Recently Enacted Transportation Act Affects Securities LawsJanuary 2016
On December 4, 2015, President Obama signed into law the Fixing America's Surface Transportation Act (FAST Act), which, despite its broader focus on transportation issues, also included several important changes to federal securities laws. Among them is the introduction of a new resale exemption under Section 4(a)(7) of the Securities Act (the 4(a)(7) Exemption), which was effective upon signing.
Generally, each purchase or sale of securities must be registered under the Securities Act or qualify for an exemption, even for securities acquired in a public offering or private placement. The 4(a)(7) Exemption is essentially the codification of a long-standing informal exemption from registration, commonly referred to as the "4(a)(1 ½)" exemption, that arises from Securities and Exchange Commission (SEC) guidance, case law, and general practices relating to resales by security holders under Section 4(a)(1) of the Securities Act and by issuers for private offerings under Section 4(a)(2) of the Securities Act. The 4(a)(7) Exemption creates a non-exclusive safe harbor that may be used if the following conditions are met:
- Each purchaser must be an accredited investor as defined in Rule 501 of Regulation D
- Neither the seller nor any person acting on behalf of the seller offers or sells the securities by any form of general solicitation or advertising
- For issuers that are non-reporting companies, the seller and prospective purchaser obtain from the issuer, upon request of the seller, and the seller in all cases makes available to the prospective purchaser, specified information regarding the issuer, including certain financial information such as the issuer's most recent balance sheet and profit-and-loss statements for the two preceding fiscal years prepared in accordance with generally accepted accounting principles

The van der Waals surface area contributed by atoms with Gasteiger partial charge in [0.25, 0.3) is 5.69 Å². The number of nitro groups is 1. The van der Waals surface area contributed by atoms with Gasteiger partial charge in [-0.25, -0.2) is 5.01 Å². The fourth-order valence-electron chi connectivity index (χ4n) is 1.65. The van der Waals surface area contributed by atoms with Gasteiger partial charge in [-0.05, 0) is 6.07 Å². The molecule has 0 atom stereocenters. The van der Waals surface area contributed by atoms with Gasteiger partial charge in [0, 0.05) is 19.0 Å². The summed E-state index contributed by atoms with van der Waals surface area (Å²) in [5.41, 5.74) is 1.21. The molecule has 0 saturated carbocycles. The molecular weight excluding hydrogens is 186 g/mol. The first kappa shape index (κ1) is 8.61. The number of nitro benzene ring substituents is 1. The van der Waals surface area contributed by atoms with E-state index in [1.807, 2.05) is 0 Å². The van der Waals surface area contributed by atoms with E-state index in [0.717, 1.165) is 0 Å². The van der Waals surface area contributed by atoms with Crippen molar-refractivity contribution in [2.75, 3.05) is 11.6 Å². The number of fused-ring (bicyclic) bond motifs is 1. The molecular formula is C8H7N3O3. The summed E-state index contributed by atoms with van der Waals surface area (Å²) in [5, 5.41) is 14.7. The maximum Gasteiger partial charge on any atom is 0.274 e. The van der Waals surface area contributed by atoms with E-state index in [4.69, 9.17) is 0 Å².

- Neither the seller nor any agent receiving compensation is a "bad actor" subject to disqualification under Rule 506(d)(1) of Regulation D or Section 3(a)(39) of the Exchange Act
- The issuer is engaged in business, is not in the organizational stage or in bankruptcy or receivership, and is not a "blank check," "blind pool," or "shell company" that has no specific business plan or purpose or has indicated that the issuer's primary business plan is to engage in a merger or combination of the business with, or an acquisition of, an unidentified person
- The transaction is with respect to a security of a class that has been authorized and outstanding for at least 90 days prior to the date of the transaction
Securities acquired in reliance on the 4(a)(7) Exemption will be "restricted securities," meaning that the securities cannot be transferred by the buyer unless they are part of a registered offering or subject to an exemption (which could include the 4(a)(7) Exemption). Shares transferred under the 4(a)(7) Exemption are "covered securities" and, therefore, the purchase and sale are exempt from registration requirements under state securities laws, although notice filings and fees may still be required at the state level.
In addition to the 4(a)(7) Exemption, the FAST Act introduced additional accommodations for emerging growth companies and directed the SEC to simplify disclosure requirements for Exchange Act reporting and securities offerings.